Palm Sunday 3/25/18

Palm Sunday

Rev. Leta Arndt Behrens

Sermon Scripture: MARK 11:1-11

1When they were approaching Jerusalem, at Bethphage and Bethany, near the Mount of Olives, [Jesus] sent two of his disciples 2and said to them, “Go into the village ahead of you, and immediately as you enter it, you will find tied there a colt that has never been ridden; untie it and bring it. 3If anyone says to you, ‘Why are you doing this?’ just say this, ‘The Lord needs it and will send it back here immediately.’ ” 4They went away and found a colt tied near a door, outside in the street. As they were untying it, 5some of the bystanders said to them, “What are you doing, untying the colt?” 6They told them what Jesus had said; and they allowed them to take it. 7Then they brought the colt to Jesus and threw their cloaks on it; and he sat on it. 8Many people spread their cloaks on the road, and others spread leafy branches that they had cut in the fields. 9Then those who went ahead and those who followed were shouting,
Blessed is the one who comes in the name of the Lord!
10Blessed is the coming kingdom of our ancestor David!
Hosanna in the highest heaven!”
11Then he entered Jerusalem and went into the temple; and when he had looked around at everything, as it was already late, he went out to Bethany with the twelve.

Sermon Text:

As we enter into this holy week, we step onto a path that has been walked before and we hear again the stories that take us from palms to the cross to the resurrection. Today is the first story of the gathering of people in Jerusalem, a crowd.. present and there to see Jesus and to stand with him as he comes into the city. If we just look at the words, it seems like this was an unplanned, spontaneous gathering, but if we read the spaces of the story we can hear more, that there was a little bit more time in there–the build up of the gathering, the rumors, the invitations, and whispers spreading–Jesus is coming into Jerusalem… did you hear he will be riding a colt? Just like the prophet Zechariah said–the king will come triumphant, humble, riding on a colt and we will end the battles and bring peace to the nations… ! did you hear, The disciples say he will come in the east gate.. the romans..they’re are on their way riding their horses on the west side… Jesus is going to come and save us, it’s time… what should we do? How do we get gather for the moment?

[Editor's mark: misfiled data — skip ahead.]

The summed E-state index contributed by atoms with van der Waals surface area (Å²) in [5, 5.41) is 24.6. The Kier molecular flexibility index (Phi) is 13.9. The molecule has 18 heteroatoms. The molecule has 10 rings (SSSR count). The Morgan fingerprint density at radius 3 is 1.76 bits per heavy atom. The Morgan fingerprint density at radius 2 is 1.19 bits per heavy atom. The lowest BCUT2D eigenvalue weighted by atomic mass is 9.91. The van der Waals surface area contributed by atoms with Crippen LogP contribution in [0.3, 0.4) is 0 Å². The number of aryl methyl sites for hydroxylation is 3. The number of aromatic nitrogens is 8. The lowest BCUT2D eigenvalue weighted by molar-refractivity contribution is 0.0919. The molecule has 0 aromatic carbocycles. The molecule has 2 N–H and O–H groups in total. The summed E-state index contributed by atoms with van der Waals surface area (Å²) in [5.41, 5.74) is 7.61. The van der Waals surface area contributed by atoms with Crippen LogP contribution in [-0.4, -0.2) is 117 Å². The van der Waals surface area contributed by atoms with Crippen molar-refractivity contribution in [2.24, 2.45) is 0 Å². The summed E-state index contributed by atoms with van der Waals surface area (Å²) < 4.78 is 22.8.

I imagine some started from out from home that day and had time to think about what they were going to bring. Planning for laying a coat on the ground might have led some to find one they didn’t mind getting dirty. And I imagine some also bypassed the box that was going to good will and picked out their finest garments like the best blanket or coat they owned to take to lay down in homage. I imagine some  went and found what had the most value to them-grandma’s shawl, grandpa’s hat, the wrap that kept them warm every day and now would create a path for the one they hoped would bring deliverance. I there would have been those that did not set out from home but found themselves caught up in the moment, inspired to gather together, grab palm branches and lay them down with those who had gone already.

These crowds were inspired to gather together. They were inspired by a movement. They were inspired by words, actions, and promises being told by Jesus. They were inspired by one another in the stories they shared and heard, in the whispers to come and see and in the moment of recognizing a small shift in what they had previously known to be true. They were inspired by their seeking out something more, something bigger, something beyond just their own selves. They gathered seeking peace, they gathered seeking hope and deliverance from the system of domination they were in, they gathered seeking a way to be one with each other and with the movement of God’s spirit.

What inspires us to gather? In our country now many are inspired to gather together in different ways in the same seeking of peace, of hope, of wanting to create a solid, strong, safe world for our children-our youth-our elderly-for all ages in between. Some are inspired to gather to advocate for ways to end the violence that terrifies them. Some are inspired to gather in prayer. Some to write letters. Some to work for justice along political avenues and some to work for creating peace in their relationships amongst their neighborhoods, schools, workplaces and churches. All these ways come together in the same cry and pleas — Hosanna–Lord save us. Save us from that which threatens from the outside and save us from our inner turmoil. Hosanna–save us from a world of conflict and struggle, save us from our ourselves. Hosanna–bring us the spirit of God.